With open access, everyone can benefit from a scientific discovery. Articles published in traditional journals are typically accessed only by a select group of researchers. However, the far-reaching nature of science means that nearly everyone has a stake in scientific research. Open access makes research available not only to scientists but also to students, businesses, and policymakers.

Furthermore, open access applies globally. Traditional journals have high paywalls, with some academic subscriptions costing as much as $40,000 for full online access. Such steep prices have not only caused the libraries of even well-established institutions to cancel subscriptions but also makes many articles inaccessible to researchers in developing countries. Open access allows academics to be part of an international scientific discussion regardless of their access to funding.


1. Potential problems with quality assurance
While concerns about the quality of open access articles have largely diminished, it’s not yet an obsolete issue. Many academics are still apprehensive about the accelerated publication process that’s characteristic of open access.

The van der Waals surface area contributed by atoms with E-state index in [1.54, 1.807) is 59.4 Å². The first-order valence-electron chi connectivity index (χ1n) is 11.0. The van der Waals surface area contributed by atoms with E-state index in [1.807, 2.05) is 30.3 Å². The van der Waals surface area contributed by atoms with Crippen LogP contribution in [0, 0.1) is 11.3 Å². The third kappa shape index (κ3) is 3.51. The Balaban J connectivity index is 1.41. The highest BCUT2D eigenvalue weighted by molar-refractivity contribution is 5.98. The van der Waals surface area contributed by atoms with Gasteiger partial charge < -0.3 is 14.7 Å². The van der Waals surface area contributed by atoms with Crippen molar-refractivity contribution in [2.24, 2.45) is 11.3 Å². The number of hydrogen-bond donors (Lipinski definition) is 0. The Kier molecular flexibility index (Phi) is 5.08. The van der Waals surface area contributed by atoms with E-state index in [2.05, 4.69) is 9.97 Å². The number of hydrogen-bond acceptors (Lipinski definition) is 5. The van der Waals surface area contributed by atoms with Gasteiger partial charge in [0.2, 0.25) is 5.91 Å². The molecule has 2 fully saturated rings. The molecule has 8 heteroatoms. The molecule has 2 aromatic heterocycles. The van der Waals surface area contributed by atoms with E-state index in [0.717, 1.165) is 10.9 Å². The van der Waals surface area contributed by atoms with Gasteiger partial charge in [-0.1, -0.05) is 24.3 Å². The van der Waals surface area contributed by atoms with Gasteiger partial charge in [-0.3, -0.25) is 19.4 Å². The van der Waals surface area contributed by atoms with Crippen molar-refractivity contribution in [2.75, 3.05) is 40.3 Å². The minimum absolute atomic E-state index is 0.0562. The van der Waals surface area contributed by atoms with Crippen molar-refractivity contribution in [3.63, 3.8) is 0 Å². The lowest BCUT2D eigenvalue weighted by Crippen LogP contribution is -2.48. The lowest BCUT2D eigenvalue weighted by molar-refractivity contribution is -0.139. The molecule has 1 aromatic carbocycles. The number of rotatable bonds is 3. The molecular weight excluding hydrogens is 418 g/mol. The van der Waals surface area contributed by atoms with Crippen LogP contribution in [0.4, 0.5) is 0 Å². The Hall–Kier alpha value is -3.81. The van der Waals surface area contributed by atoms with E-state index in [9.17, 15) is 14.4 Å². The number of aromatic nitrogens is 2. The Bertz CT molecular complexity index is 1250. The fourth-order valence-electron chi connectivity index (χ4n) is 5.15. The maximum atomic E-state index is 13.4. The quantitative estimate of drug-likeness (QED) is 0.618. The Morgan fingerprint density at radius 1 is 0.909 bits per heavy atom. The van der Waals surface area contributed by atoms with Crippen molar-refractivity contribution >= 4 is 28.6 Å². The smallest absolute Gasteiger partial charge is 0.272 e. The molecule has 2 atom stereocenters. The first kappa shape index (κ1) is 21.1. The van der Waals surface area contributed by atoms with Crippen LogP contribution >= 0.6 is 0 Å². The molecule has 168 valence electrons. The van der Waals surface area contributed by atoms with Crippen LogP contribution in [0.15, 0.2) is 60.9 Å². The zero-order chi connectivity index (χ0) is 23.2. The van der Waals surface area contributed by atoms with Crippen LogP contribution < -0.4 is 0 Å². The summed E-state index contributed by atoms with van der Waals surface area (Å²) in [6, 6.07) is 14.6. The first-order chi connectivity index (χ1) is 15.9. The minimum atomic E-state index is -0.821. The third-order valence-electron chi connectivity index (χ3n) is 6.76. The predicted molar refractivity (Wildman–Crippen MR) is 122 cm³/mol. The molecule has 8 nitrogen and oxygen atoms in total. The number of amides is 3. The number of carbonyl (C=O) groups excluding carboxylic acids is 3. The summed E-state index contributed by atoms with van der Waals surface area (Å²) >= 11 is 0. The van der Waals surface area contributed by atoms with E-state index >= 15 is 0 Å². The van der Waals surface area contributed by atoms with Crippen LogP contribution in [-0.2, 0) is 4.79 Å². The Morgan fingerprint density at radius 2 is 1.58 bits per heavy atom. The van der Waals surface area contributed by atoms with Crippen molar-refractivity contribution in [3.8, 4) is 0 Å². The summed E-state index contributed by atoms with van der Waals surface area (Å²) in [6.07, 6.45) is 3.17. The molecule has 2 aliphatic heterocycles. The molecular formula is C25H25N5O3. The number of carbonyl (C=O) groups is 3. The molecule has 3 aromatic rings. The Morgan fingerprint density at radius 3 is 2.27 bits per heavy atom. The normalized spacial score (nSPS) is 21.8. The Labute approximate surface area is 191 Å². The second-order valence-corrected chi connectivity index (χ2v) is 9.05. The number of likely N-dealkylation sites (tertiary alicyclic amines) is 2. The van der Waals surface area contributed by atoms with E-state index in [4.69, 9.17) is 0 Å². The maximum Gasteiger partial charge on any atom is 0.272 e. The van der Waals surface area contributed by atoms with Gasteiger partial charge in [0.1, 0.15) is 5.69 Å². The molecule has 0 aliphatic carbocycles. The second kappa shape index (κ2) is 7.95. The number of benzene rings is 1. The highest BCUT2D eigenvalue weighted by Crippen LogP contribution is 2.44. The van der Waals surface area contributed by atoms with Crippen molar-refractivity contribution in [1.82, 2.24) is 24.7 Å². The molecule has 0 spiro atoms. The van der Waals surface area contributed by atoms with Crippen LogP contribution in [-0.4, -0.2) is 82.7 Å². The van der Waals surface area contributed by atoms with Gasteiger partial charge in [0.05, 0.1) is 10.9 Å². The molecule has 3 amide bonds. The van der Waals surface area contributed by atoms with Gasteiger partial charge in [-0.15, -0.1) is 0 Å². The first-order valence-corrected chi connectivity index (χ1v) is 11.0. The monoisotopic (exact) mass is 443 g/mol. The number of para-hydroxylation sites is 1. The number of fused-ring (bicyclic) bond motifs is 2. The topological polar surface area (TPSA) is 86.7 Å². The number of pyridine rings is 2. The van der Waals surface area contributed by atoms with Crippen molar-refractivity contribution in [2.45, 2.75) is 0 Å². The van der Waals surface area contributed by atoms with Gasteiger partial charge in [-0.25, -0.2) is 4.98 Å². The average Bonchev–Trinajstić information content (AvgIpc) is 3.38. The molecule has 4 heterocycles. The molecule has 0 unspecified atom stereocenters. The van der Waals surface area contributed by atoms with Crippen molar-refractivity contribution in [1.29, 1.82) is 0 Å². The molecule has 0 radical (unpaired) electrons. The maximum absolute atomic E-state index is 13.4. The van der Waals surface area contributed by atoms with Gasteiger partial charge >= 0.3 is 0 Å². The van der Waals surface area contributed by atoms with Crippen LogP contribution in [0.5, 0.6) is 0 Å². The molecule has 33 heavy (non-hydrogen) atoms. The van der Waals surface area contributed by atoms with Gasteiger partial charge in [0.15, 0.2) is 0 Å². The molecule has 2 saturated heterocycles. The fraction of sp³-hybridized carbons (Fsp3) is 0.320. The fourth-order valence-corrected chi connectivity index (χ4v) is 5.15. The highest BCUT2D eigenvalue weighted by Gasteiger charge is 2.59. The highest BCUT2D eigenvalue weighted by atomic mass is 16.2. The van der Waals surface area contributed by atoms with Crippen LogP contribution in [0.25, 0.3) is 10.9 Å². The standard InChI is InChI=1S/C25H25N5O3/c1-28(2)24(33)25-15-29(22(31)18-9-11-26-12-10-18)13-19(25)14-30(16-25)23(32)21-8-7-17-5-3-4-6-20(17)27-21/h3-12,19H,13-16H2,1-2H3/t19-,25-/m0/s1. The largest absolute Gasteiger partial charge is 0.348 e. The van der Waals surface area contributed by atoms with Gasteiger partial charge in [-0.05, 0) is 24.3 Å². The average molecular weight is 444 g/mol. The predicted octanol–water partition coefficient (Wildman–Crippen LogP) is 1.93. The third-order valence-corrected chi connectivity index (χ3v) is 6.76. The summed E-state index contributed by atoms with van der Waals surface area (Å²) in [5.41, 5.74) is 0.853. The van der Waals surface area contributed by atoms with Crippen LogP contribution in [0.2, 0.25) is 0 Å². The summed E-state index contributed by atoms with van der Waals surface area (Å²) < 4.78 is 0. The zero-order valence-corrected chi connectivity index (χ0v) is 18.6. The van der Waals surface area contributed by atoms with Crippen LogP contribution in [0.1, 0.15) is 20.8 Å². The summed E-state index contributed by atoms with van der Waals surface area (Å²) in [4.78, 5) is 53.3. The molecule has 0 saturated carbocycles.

COVID-19 has also led to researchers posting more early-stage research and publishing more preprints, which are full drafts of research papers that are shared publicly before undergoing peer review. This, along with journals making all coronavirus-related research free to read, has made scientific communication faster and more efficient.
The issue with preprints, however, is that it can be difficult to assess the validity of a study and guarantee manuscript quality. New methods of evaluating research should be established if the scientific publication industry is to fully adopt open access models.

ESL researchers who wish to strengthen their manuscript quality may also consider online editing services. Such services employ professional academic editors with graduate degrees and backgrounds in a variety of disciplines. These editors are familiar with not only the English language but also academic conventions and formatting. The certificate of editing – that many companies provide free-of-charge for every order – demonstrates to readers that a manuscript has received professional English editing.

2. Can be expensive for authors
As mentioned previously, payment is necessary to read open access articles. However, virtually all journals – both traditional and open access – charge a fee at the time of submission to cover various publication costs. Traditional journals often charge about $100-250 per page and/or $150-1000 per color figure. Open access journals, on the other hand, charge a flat fee that can range from as low as $8 to as high as $5000. This means that it’s possible for the costs of traditional publication to be less prohibitive for authors. Some newer open access journals that have a low processing free also have a low impact factor (IF), which devalues the lower cost of publication. Authors should carefully compare various traditional and open access journals to choose the method of publication that best suits their needs.